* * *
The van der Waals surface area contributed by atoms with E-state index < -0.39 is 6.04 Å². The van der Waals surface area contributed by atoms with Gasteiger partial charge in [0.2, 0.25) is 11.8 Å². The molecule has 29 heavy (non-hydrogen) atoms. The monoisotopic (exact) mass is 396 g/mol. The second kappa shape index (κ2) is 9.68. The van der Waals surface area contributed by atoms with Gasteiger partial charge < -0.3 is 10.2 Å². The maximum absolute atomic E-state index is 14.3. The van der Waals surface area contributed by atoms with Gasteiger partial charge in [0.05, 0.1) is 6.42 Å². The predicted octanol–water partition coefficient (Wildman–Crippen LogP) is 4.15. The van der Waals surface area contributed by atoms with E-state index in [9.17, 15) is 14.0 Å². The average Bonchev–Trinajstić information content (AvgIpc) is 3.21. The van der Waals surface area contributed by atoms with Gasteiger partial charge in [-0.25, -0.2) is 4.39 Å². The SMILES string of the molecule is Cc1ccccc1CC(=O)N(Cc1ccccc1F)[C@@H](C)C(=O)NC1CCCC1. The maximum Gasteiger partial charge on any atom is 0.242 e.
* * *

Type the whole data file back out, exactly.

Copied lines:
The van der Waals surface area contributed by atoms with E-state index < -0.39 is 6.04 Å². The van der Waals surface area contributed by atoms with Gasteiger partial charge in [0.2, 0.25) is 11.8 Å². The molecule has 29 heavy (non-hydrogen) atoms. The monoisotopic (exact) mass is 396 g/mol. The second kappa shape index (κ2) is 9.68. The van der Waals surface area contributed by atoms with Gasteiger partial charge < -0.3 is 10.2 Å². The maximum absolute atomic E-state index is 14.3. The van der Waals surface area contributed by atoms with Gasteiger partial charge in [0.05, 0.1) is 6.42 Å². The predicted octanol–water partition coefficient (Wildman–Crippen LogP) is 4.15. The van der Waals surface area contributed by atoms with E-state index in [9.17, 15) is 14.0 Å². The average Bonchev–Trinajstić information content (AvgIpc) is 3.21. The van der Waals surface area contributed by atoms with Gasteiger partial charge in [-0.25, -0.2) is 4.39 Å². The SMILES string of the molecule is Cc1ccccc1CC(=O)N(Cc1ccccc1F)[C@@H](C)C(=O)NC1CCCC1. The maximum Gasteiger partial charge on any atom is 0.242 e.